Got a problem?
Odds against you?
Call the Equalizer
Enter squee. Sequel please.
Its all about the take over and rescue of America's centre of royalty - the White House and its President. They are rather a package deal in the mythology of the US. The hero worship around the American President has always fascinated me. We openly loathe our own Prime Minister, and while the current American public has their "Thanks Obama" meme, that doesn't reduce the reverence they have for the White House and the Presidential office. Its no joke they consider the job as their own version of a royal family. Both the movies play on the fear of reprisals on their own soil, harkening back to 2001, but amping up the trauma.
I saw Gerard Butler as a respectable, seasoned professional doing what experience had taught him. His President was pretty much a figure head to be rescued, no matter how much I enjoyed Aaron Eckhart in the role. Jamie Fox is better here, as much comedic (less so than I expected) as a competent leader. He represents a sobre but healthy respect for the job he represents, while Channing Tatum is just the right guy in the wrong place, shooting things and wise cracking. It was enjoyable, only because I enjoy the rah-rah American ideal presented by Roland Emmerich.
This is weird. I do these to quickly sum up what I wouldn't do in three normal paragraphs but often end up writing more.
Meanwhile, topside an exterminator has promised to kill off all the trolls should he be given the white hat of station. He believes respectability, and access to the finest cheese in Cheeseburg, comes with just bearing the hat. He ignores the fact he is horribly allergic to cheese.
While the trolls themselves were charming and funny, the rest was run of the mill cute. I guess too many of these animations are cut from the same cheesecloth. Watching the trolls clap their boxes when happy made me giggle and the revolting nature of Snatcher's allergic reaction were definitely memorable, but overall the movie was just cute.
In case you are wondering, it is the apes that are subtitled, as the movies picks up from the first one years later, and they all share a sign language between them.
So, yeah, years later. Caesar and his ape buddies all escaped across the Golden Gate Bridge in the first movie into the woods beyond. I kind of suspect that there is more than a giant forest on the other side of the bridge, but it made a point. Meanwhile, the (further) genetically engineered virus that made Caesar smart jumps to humans with horrible consequences -- the Simian Flu. The opening sequence is straight out of the pandemic game Plague Inc. -- quite literally. There was a partnership between the movie makers and the game makers. It shows the spread of the disease with overdubbed news dialogue about the end of the world. Its now ten years laters with the few survivors of the world eking out an existence next door to the apes themselves.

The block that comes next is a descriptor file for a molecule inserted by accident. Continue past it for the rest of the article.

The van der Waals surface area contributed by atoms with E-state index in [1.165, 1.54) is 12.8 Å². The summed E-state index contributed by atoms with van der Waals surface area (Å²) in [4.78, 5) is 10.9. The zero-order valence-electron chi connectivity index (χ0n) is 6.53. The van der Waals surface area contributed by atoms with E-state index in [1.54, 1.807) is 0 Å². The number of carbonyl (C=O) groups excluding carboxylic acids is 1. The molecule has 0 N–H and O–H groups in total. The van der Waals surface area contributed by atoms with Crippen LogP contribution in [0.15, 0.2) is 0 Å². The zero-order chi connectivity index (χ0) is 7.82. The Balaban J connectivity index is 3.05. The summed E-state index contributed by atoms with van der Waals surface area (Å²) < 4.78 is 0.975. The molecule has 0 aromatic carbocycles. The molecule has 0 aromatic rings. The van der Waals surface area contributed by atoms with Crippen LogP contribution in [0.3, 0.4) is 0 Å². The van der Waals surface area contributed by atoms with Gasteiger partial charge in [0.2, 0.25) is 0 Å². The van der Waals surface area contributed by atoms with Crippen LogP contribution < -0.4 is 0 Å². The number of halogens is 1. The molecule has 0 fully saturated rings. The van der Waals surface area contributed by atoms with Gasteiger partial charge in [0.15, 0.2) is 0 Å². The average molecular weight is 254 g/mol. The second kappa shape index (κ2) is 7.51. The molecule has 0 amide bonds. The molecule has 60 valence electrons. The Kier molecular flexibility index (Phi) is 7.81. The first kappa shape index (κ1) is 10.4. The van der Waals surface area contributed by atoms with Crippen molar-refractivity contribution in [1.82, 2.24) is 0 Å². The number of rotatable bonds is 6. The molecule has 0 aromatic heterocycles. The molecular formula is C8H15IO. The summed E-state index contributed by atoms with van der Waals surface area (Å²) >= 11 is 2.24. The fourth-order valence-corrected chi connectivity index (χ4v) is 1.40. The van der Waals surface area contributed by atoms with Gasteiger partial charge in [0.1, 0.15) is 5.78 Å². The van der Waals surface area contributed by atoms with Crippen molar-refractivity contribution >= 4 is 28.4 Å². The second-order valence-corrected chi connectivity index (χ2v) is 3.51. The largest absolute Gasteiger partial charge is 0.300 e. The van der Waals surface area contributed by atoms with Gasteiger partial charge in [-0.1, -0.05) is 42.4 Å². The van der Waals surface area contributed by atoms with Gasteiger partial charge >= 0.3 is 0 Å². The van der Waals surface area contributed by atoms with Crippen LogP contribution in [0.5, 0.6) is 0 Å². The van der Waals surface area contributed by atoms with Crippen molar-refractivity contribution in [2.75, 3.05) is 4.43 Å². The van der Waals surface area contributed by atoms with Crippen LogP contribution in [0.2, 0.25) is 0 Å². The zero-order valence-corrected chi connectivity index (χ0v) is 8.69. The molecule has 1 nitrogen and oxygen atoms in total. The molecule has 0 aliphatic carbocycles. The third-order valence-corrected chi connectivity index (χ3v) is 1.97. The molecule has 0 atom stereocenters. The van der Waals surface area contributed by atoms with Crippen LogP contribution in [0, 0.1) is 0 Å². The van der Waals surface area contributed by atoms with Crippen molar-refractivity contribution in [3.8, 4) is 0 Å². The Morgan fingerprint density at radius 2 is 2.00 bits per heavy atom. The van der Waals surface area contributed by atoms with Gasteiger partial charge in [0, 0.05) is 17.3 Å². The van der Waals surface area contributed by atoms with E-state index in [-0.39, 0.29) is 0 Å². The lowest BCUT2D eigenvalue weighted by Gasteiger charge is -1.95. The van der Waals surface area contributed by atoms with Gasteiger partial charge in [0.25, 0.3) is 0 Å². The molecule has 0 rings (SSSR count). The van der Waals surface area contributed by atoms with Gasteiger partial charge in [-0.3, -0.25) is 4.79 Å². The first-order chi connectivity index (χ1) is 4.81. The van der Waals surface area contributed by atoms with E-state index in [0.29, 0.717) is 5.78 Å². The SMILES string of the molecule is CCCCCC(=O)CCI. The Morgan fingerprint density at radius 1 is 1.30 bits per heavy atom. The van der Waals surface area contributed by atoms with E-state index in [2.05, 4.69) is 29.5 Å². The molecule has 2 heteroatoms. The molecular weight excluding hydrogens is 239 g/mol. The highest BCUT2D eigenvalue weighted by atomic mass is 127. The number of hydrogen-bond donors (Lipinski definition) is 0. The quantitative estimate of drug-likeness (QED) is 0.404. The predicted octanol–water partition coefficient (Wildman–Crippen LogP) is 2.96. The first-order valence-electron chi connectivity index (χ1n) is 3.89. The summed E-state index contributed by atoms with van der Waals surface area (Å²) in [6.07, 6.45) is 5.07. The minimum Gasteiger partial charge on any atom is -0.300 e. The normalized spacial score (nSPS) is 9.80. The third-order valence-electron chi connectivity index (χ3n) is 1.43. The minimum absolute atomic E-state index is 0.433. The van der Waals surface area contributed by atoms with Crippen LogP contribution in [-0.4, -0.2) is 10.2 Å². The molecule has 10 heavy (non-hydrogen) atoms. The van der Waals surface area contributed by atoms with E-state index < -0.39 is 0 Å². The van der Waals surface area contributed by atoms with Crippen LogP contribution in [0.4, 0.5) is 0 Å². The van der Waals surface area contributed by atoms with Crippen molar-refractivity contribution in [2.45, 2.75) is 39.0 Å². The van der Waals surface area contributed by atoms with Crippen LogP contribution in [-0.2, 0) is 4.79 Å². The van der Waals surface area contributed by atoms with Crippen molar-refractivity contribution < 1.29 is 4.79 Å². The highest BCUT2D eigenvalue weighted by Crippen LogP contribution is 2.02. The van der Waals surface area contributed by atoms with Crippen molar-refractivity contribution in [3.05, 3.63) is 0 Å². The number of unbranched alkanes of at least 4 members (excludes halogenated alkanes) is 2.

Unfortunately, again, this felt more like an establishing movie. Origin story times two. The apes in the woods come into conflict with the humans in the city and only war will resolve it. We all know where it has to go, so they do their best to dramatically direct us to that ending/beginning. But its kind of limiting and really only lends itself to conflict, both emotionally and violently.
Jason Clarke is our male lead, who wants to reestablish use of a hydroelectric dam in ape territory. Its nice to see Clarke doing a non-badguy role, but all of the characters, including his, are pretty thin. I will chime in with the rest of the internet in saying the lack of female roles in this movie is pretty obvious. Keri Russell is there to just fill a quota. Meanwhile Serkis (and CGI makeup) as Caesar carries this movie. Everyone else, ape and human alike, is divided between idealistic and self-serving asshole. Humans betray the apes, apes betray the humans and war breaks out. Insert the final movie which has a chance to do something original, in an even further future, ape controlled world.
The sex comes in the fact that the three are in a love triangle. Not the jealousy and hidden agendas kind but in the fact that she loves the boys both, equally, and they share her. Its an amiable relationship. It smacks of open relationships, bisexuality and just a little of how addled years of Mj use has made them. We don't quite trust their love & peace judgement.
Stone movies are usually intricate and compelling. This attempted at intricacy but it was all TV level of crime drama and the only thing that even remotely redeemed it was decent acting on the major's parts. But entirely forgettable. And Stone has got to drop the narrator thing he loves so much.
End of Days (he was never convincing as a grizzled cop) and we have it again with Eric Bana as one who gets mixed up with a demon possessed soldier.
I like Bana in generic cop roles. He just has that weighed-down, tired persona well established. The movie plays into that having him balanced on screen against Joel McHale as his ToTheExtreme Redbull-slamming partner. McHale is hilarious, a little more buff than I can accept him as but great with the levity against Bana's growl. All New York cops have a growl in them.
This is your typical possession movie that really relies on a certain amount of acceptance of Judeo Christian mythos. Unlike Constantine and his constantly mixing of mythos and magic, this movie dabbles in older cultures but traces everything back to God and Demons. The movie draws upon a "real story" to base its plot but really, who cares. That won't help us accept or dismiss any of the drama.
It solid enough for these types of movies but nothing grand, and kind of disappointing considering how Derrickson's first foray into horror was pretty spectacular, even for revisiting the evil spirit genre.
There. Done. Some cleaned out.